"font-size": "1.3em",
          "text-decoration": "none",
          "color": "#212121",
          "display": "block"
        "children": [
            "elmType": "span",
            "attributes": {
              "iconName": "=if([$AnnouncementType] == 'Notice', 'Info', if([$AnnouncementType] == 'Warning', 'Error', if([$AnnouncementType] == 'Alert', 'Warning', '')))"
            "style": {
              "padding-right": "12px",
              "display": "inline-block",
              "font-size": "1.5em"
            "elmType": "span",
            "style": {
              "display": "inline-block",
              "vertical-align": "top"
            "txtContent": "[$Title]"

Paste this updated code into the editor for the custom view formatting ( “Current Announcements”
> “Format current view” > “Advanced mode”), and press the “Save” button once again.

Current Announcements

The “Current Announcements” list view should now look similar to this:

Current Announcement Views

Display List View on Home Page

Now that the list view has been formatted as desired, it can be added to the intranet home page.

Go to the intranet home page and press the “Edit” button in the toolbar to edit the page.

Edit Current View

Hover over a prominent area on the page where the announcements should go, then press the “+” button to add a new web part there.

Add new web part

Scroll down to the “Documents, lists, and libraries” section in the menu and choose the “List” web part.

Choose the List web part

When the web part is added to the page, it will prompt for which list to select. Choose the “Announcements” list.


By default, the List web part displays the All Items list view. Hover over the pencil icon next to the web part to edit its properties.

Edit Announcements List

In the slide-in panel, select the “Current Announcements” view, toggle the switch to the “Hide command bar,” then press the “Apply” button.

Current Announcements

The List web part should now display the formatted “Current Announcements” view without additional list command bar controls.

Web Part List

In the page toolbar, press the “Save as draft” button to save the updates, then press “Republish” to publish the new version of the home page.

Save as a Draft

Now important company announcements are displayed on the intranet home page in a prominent location.



This is just one example of how a low-code solution with relatively little effort can be implemented to satisfy the need for a custom feature not natively provided by SharePoint.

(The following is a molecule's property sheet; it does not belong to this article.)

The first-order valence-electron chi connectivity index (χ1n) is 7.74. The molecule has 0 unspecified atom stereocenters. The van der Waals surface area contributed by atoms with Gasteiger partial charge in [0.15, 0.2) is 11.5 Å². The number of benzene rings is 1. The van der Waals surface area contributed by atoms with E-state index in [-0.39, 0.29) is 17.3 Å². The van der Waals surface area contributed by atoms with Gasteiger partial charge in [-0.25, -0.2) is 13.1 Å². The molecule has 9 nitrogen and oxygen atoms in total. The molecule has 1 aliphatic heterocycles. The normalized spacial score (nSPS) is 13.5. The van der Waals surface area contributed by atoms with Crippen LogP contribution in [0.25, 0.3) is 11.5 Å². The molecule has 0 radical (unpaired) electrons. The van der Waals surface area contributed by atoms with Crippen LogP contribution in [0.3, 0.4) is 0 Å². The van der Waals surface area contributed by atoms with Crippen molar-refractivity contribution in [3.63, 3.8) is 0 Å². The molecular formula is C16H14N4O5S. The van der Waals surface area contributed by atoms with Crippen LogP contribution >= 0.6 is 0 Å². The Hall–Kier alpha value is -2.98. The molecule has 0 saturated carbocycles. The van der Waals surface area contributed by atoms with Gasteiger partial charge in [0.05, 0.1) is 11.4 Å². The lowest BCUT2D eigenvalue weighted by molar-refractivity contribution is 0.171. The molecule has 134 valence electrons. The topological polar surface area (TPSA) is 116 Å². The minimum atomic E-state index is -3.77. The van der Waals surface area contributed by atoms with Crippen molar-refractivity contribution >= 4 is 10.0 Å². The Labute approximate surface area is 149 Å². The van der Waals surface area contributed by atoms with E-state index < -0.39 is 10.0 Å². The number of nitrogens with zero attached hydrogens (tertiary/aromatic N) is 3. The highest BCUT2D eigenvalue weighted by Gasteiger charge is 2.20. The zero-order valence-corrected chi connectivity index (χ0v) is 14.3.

For additional resources and other examples, refer to Microsoft’s documentation on list formatting.

AIS has tons of experience helping companies build useful intranets. Contact us to see how we can help.

I recently had the opportunity to perform a lift-and-shift migration of a SharePoint 2016 environment to cloud Infrastructure as a Service (IaaS) in Amazon Web Services (AWS). To support the long-term goals of the client, Okta would be implemented for authentication. Additionally, the client had several product integrations, including SQL Server Reporting Services (SSRS) (Integrated Mode), Office Online Server (OOS), Gimmal, and Nintex.

One of the first problems that I ran into was very little knowledge or lessons learned available. Okta does provide an Integration Guide; however, it simply walks you through setting up Okta as a Trusted Claims Provider for SharePoint. The guide does not cover or even mention potential architectural, migration, or integration concerns. I found a useful article at that does a great job filling in some of the gaps left in the Okta documentation, and I highly recommend reviewing it. One of the most critical points made by was to “Test, Test, and Test Again,” which is exactly what we did to discover and solve migration issues. In this post, I will share some of the issues we encountered migrating to Okta and what we did to mitigate them.

Lesson 1: Authentication Providers and the People Picker

When configuring Okta, there is no way to switch to Okta entirely; Windows Authentication is required for service accounts, and search crawls — watching an Okta product presentation, around the 8:20 mark, the presenter glazes over this fact. He claims that when they are ready for the final cutover, they disable Windows Authentication.

Claims Authentication Types

Initially, we had both Okta and Windows Authentication enabled for the Default Zone. If you configure SharePoint this way, users will be asked to select which credentials to use to log on to the site when they navigate the site.

Windows Authentication Sign In